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R&D-Induced Growth in the OECD?

The study uses aggregate and manufacturing sector data for a group of ten OECD countries for the period 1971 to 1995 to estimate a system of two equations implied by a model of R&D-induced growth in steady state. These equations relate R&D intensity to productivity growth and the latter to output growth. The author finds evidence of a positive impact of aggregate R&D intensity on the growth rates of productivity and output. The null hypothesis that growth is not induced by R&D is rejected in favor of the Schumpeterian endogenous growth framework without scale effects. The R&D impact for the aggregate economy is distinctly larger than for the manufacturing sector. Finally, an extension of the empirical model shows that openness has a positive impact on productivity growth. Copyright Blackwell Publishing Ltd 2004.

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Paper provided by Department of Economics, Louisiana State University in its series Departmental Working Papers with number 2001-02.

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Handle: RePEc:lsu:lsuwpp:2001-02
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  1. Bayoumi, Tamim & Coe, David T. & Helpman, Elhanan, 1999. "R&D spillovers and global growth," Journal of International Economics, Elsevier, vol. 47(2), pages 399-428, April.
  2. Zvi Griliches, 1980. "R&D and the Productivity Slowdown," NBER Working Papers 0434, National Bureau of Economic Research, Inc.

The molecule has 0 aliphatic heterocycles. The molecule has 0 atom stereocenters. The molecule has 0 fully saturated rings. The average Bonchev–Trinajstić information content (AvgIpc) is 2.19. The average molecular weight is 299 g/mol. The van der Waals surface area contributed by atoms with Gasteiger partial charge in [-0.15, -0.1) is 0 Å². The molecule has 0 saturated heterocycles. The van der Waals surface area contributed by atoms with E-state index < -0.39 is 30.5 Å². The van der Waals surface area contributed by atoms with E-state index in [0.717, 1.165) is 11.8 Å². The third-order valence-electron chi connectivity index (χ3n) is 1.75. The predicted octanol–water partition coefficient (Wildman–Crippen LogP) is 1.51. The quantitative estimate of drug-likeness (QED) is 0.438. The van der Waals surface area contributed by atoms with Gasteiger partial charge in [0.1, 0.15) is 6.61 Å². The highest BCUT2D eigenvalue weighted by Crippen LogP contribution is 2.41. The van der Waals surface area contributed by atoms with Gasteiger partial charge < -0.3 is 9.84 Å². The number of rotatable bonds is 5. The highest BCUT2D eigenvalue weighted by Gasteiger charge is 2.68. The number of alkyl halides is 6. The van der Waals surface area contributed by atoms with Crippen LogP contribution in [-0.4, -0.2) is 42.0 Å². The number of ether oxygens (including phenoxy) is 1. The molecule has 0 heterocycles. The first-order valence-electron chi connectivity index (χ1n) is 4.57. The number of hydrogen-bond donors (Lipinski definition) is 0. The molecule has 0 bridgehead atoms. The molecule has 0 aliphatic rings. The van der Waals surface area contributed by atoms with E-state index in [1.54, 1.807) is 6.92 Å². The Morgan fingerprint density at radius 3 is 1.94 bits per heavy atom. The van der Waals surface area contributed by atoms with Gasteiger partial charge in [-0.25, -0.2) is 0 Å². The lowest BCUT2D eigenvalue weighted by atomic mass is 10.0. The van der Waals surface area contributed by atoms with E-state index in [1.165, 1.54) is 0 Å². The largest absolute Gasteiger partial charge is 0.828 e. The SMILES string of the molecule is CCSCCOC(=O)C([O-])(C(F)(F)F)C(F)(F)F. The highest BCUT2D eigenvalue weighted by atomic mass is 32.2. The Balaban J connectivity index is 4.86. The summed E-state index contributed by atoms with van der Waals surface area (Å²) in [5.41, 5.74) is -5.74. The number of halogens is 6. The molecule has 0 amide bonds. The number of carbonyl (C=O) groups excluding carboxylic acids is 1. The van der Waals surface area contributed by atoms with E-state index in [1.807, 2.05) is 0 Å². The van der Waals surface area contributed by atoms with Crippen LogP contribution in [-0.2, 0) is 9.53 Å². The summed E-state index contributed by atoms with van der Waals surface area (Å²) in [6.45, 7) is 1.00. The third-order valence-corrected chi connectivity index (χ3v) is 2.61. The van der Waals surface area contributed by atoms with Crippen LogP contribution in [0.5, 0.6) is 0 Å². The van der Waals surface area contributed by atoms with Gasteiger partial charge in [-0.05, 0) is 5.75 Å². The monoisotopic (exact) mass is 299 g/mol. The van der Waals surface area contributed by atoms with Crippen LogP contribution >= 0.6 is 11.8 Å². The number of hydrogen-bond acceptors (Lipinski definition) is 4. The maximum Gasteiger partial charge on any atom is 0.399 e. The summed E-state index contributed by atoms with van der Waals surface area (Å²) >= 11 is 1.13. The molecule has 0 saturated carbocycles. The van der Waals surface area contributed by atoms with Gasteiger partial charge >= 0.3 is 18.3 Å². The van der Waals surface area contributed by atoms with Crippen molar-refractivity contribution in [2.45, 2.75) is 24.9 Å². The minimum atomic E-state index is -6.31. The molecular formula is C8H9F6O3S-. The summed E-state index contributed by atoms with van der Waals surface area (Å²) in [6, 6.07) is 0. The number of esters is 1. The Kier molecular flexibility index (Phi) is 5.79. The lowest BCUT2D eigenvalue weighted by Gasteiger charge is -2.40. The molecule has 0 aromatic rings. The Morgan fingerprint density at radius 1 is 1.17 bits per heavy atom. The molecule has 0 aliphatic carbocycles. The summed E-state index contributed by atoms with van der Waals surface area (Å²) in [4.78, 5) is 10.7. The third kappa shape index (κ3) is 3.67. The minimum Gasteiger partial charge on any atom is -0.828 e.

3. Rachel Griffith & Stephen Redding & John Van Reenen, 2000. "Mapping the two faces of R&D : productivity growth in a panel of OECD industries," LSE Research Online Documents on Economics 784, London School of Economics and Political Science, LSE Library.
  4. Keller, Wolfgang, 2002. " Trade and the Transmission of Technology," Journal of Economic Growth, Springer, vol. 7(1), pages 5-24, March.
  5. Susanto Basu & John G. Fernald & Miles S. Kimball, 2004. "Are technology improvements contractionary?," Working Paper Series WP-04-20, Federal Reserve Bank of Chicago.
  6. Newey, Whitney K & West, Kenneth D, 1987. "A Simple, Positive Semi-definite, Heteroskedasticity and Autocorrelation Consistent Covariance Matrix," Econometrica, Econometric Society, vol. 55(3), pages 703-08, May.
  7. Imbs, Jean M., 1999. "Technology, growth and the business cycle," Journal of Monetary Economics, Elsevier, vol. 44(1), pages 65-80, August.
  8. Peter Howitt, 1999. "Steady Endogenous Growth with Population and R & D Inputs Growing," Journal of Political Economy, University of Chicago Press, vol. 107(4), pages 715-730, August.
  9. Romer, Paul M, 1990. "Endogenous Technological Change," Journal of Political Economy, University of Chicago Press, vol. 98(5), pages S71-102, October.
  10. Zvi Griliches, 1998. "Returns to Research and Development Expenditures in the Private Sector," NBER Chapters, in: R&D and Productivity: The Econometric Evidence, pages 49-81 National Bureau of Economic Research, Inc.
  11. Jones, Charles I, 1995. "Time Series Tests of Endogenous Growth Models," The Quarterly Journal of Economics, MIT Press, vol. 110(2), pages 495-525, May.
  12. Dinopoulos, Elias & Thompson, Peter, 2000. "Endogenous growth in a cross-section of countries," Journal of International Economics, Elsevier, vol. 51(2), pages 335-362, August.
  13. Evans, Paul, 1996. "Using cross-country variances to evaluate growth theories," Journal of Economic Dynamics and Control, Elsevier, vol. 20(6-7), pages 1027-1049.
  14. Kocherlakota, Narayana R & Yi, Kei-Mu, 1997. "Is There Endogenous Long-Run Growth? Evidence from the United States and the United Kingdom," Journal of Money, Credit and Banking, Blackwell Publishing, vol. 29(2), pages 235-62, May.
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